Pin it to Win it – Your choice from Artisans in the Andes

pin it to win it artisans in the andes

This contest is now closed. The winner is Shellie M who has selected a pair of our fused glass earrings. Thank you for playing!

Today we are celebrating Artisans in the Andes with a Pin it to Win it contest on Pinterest. This contest is open to everyone, so please join in and have some fun! A randomly selected winner will get the item of their choice from Artisans in the Andes.

How to Enter – 4 Easy Steps

1. Follow on Pinterest, click here: Artisans in the Andes
2.  Pin 1 or more items off of our board that you would like to win:
3. Fill out your name and email and click ‘Submit’:

4. Share this giveaway by using ‘Pin it’ button to pin this picture:

pin it contest with choice of jewelry

Your Choice of Jewelry from

Contest Rules – Pin it to Win it

A. No purchase necessary.  Anyone may enter, world wide.  Shipping to the winner’s address is included in the prize.

B. Entry period:  The contest begins October 27, 2014 and ends November 10, 2014.

C. To win, the winner must complete the 4 steps above. Each applicant will be placed into a random draw. The draw will be held on November 11 and the winner will be contacted by email.  The winner has 48 hours to respond with their mailing address. If the winner does not respond, another winner will be selected and the first winner will be disqualified.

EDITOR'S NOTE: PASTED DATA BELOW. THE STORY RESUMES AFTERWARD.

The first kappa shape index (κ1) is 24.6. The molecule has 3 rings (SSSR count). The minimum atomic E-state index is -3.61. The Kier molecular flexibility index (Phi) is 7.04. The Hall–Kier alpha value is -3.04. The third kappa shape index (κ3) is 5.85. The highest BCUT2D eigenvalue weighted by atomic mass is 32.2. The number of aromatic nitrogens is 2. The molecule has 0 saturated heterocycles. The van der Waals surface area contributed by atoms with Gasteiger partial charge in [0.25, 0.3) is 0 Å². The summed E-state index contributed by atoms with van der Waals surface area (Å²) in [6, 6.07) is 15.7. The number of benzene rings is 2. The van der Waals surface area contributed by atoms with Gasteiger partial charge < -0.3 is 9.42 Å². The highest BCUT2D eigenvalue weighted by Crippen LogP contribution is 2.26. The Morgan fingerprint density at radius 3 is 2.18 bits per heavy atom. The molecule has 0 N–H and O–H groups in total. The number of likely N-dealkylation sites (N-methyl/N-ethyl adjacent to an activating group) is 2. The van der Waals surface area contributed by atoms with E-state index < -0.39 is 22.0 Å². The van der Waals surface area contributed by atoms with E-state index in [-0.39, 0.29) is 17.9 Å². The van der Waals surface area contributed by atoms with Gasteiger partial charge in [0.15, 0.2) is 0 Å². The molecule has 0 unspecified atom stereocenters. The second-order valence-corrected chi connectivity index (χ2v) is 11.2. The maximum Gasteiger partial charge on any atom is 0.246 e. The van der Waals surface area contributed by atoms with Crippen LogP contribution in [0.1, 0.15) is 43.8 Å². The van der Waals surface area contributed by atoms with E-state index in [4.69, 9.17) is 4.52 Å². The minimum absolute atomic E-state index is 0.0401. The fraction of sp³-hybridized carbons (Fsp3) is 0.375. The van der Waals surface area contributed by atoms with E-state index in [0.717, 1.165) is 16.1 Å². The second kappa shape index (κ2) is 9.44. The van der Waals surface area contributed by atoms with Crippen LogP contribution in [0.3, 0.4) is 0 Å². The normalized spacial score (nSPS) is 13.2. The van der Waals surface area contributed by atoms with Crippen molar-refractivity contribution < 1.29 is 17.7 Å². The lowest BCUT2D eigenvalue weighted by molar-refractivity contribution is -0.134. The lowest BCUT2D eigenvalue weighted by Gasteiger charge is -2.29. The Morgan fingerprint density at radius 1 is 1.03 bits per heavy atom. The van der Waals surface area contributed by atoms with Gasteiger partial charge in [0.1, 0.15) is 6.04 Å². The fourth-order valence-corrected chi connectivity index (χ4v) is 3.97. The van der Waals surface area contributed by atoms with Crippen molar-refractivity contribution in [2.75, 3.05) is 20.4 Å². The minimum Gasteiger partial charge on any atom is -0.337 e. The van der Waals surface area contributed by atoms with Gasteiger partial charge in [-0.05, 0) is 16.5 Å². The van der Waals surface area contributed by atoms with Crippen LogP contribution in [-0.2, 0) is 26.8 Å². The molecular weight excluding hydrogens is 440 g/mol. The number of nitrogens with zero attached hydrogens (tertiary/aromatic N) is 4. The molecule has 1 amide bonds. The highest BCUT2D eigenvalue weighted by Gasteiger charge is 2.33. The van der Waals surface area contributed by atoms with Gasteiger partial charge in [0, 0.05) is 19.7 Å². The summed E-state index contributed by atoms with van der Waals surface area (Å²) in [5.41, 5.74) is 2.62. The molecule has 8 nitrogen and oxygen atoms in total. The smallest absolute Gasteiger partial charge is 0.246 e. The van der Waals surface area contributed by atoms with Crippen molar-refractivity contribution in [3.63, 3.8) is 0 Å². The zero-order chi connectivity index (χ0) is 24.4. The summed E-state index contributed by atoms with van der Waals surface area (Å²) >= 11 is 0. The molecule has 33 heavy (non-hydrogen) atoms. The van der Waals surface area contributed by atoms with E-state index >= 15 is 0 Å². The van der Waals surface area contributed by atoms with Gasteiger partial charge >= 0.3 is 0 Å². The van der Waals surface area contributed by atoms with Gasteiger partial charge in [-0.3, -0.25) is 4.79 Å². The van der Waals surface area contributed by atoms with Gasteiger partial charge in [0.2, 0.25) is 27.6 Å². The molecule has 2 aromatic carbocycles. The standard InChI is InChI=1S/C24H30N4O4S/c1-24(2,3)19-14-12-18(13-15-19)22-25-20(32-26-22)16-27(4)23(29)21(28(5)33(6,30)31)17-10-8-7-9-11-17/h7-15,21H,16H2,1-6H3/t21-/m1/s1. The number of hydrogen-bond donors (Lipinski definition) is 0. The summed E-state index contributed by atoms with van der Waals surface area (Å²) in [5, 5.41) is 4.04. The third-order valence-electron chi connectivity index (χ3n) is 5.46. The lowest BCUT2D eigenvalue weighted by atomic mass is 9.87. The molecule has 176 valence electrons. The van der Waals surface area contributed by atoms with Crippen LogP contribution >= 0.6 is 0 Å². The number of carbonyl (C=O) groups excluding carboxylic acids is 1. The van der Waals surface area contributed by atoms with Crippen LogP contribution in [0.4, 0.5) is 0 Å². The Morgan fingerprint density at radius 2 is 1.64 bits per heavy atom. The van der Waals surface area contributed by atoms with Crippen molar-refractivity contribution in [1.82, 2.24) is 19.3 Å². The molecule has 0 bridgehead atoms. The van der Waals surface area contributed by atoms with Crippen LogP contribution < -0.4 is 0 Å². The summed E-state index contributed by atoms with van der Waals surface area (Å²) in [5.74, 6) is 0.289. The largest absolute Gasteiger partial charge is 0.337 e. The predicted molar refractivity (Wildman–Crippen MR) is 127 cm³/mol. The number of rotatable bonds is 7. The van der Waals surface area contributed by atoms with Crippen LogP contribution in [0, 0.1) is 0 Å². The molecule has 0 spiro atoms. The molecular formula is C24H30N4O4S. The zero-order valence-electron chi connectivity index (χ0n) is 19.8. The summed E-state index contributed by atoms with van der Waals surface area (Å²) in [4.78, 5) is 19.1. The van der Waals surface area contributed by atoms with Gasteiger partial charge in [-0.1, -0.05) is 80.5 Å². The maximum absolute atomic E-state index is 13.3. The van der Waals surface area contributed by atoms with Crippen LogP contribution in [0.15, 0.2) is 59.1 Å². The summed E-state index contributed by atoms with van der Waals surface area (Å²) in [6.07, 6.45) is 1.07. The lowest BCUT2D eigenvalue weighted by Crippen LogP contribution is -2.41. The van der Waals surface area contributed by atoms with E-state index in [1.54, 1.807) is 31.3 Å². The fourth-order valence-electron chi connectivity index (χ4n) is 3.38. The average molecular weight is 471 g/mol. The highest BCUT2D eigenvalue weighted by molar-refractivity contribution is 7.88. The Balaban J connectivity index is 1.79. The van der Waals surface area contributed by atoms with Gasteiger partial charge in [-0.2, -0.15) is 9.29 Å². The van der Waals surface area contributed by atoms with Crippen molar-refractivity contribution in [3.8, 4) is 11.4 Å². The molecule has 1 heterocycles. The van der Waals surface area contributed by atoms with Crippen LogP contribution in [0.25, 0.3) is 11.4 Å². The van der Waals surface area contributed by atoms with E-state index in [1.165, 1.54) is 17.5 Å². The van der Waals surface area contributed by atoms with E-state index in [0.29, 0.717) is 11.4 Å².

D. Prize: The winner may select the item (1) of their choice from


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Human Impact on the Amazon Rainforest

human impact amazon rainforest
human impact amazon rainforest

Humans have a significant impact on the Amazon Rainforest

There are some significant problems with the rainforest and we need to get involved and be concerned. The rainforest accounts for a significant portion of our oxygen. The rainforest also removes carbon dioxide from the air we breathe. Since air and breathing are important to the quality (and continuity) of our lives, it’s time to check in and see what is going on. This is a round of some issues facing the Rainforest due to human impact.